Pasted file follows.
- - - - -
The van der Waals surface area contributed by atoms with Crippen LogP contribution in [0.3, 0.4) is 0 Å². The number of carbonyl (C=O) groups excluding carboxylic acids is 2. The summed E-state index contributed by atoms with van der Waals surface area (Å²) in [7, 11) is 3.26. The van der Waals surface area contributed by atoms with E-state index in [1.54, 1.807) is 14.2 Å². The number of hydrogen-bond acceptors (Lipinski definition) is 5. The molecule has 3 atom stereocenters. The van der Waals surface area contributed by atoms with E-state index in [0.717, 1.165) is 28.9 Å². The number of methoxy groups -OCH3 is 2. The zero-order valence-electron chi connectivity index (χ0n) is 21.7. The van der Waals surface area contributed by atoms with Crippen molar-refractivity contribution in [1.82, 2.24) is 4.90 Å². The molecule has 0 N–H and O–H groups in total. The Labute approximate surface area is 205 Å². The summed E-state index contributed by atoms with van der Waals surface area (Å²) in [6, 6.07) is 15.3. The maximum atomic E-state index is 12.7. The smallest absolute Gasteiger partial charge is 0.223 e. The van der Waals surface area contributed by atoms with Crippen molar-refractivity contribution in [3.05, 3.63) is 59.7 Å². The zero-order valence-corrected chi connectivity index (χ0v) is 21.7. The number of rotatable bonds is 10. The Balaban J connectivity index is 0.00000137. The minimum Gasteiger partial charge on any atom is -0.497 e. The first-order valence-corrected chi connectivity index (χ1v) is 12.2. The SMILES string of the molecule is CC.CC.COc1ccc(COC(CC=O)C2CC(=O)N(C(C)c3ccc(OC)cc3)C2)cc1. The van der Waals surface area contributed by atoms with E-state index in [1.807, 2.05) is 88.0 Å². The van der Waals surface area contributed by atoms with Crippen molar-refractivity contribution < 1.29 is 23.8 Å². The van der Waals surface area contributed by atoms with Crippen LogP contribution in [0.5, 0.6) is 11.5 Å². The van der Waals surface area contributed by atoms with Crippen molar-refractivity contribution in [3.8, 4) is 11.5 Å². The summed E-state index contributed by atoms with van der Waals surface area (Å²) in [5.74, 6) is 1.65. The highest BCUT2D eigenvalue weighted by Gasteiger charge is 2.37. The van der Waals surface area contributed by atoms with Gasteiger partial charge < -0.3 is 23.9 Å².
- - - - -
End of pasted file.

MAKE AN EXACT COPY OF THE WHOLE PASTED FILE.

The van der Waals surface area contributed by atoms with Crippen LogP contribution in [0.3, 0.4) is 0 Å². The number of carbonyl (C=O) groups excluding carboxylic acids is 2. The summed E-state index contributed by atoms with van der Waals surface area (Å²) in [7, 11) is 3.26. The van der Waals surface area contributed by atoms with E-state index in [1.54, 1.807) is 14.2 Å². The number of hydrogen-bond acceptors (Lipinski definition) is 5. The molecule has 3 atom stereocenters. The van der Waals surface area contributed by atoms with E-state index in [0.717, 1.165) is 28.9 Å². The number of methoxy groups -OCH3 is 2. The zero-order valence-electron chi connectivity index (χ0n) is 21.7. The van der Waals surface area contributed by atoms with Crippen molar-refractivity contribution in [1.82, 2.24) is 4.90 Å². The molecule has 0 N–H and O–H groups in total. The Labute approximate surface area is 205 Å². The summed E-state index contributed by atoms with van der Waals surface area (Å²) in [6, 6.07) is 15.3. The maximum atomic E-state index is 12.7. The smallest absolute Gasteiger partial charge is 0.223 e. The van der Waals surface area contributed by atoms with Crippen molar-refractivity contribution in [3.05, 3.63) is 59.7 Å². The zero-order valence-corrected chi connectivity index (χ0v) is 21.7. The number of rotatable bonds is 10. The Balaban J connectivity index is 0.00000137. The minimum Gasteiger partial charge on any atom is -0.497 e. The first-order valence-corrected chi connectivity index (χ1v) is 12.2. The SMILES string of the molecule is CC.CC.COc1ccc(COC(CC=O)C2CC(=O)N(C(C)c3ccc(OC)cc3)C2)cc1. The van der Waals surface area contributed by atoms with E-state index in [1.807, 2.05) is 88.0 Å². The van der Waals surface area contributed by atoms with Crippen molar-refractivity contribution < 1.29 is 23.8 Å². The van der Waals surface area contributed by atoms with Crippen LogP contribution in [0.5, 0.6) is 11.5 Å². The van der Waals surface area contributed by atoms with Crippen molar-refractivity contribution in [3.8, 4) is 11.5 Å². The summed E-state index contributed by atoms with van der Waals surface area (Å²) in [5.74, 6) is 1.65. The highest BCUT2D eigenvalue weighted by Gasteiger charge is 2.37. The van der Waals surface area contributed by atoms with Gasteiger partial charge < -0.3 is 23.9 Å².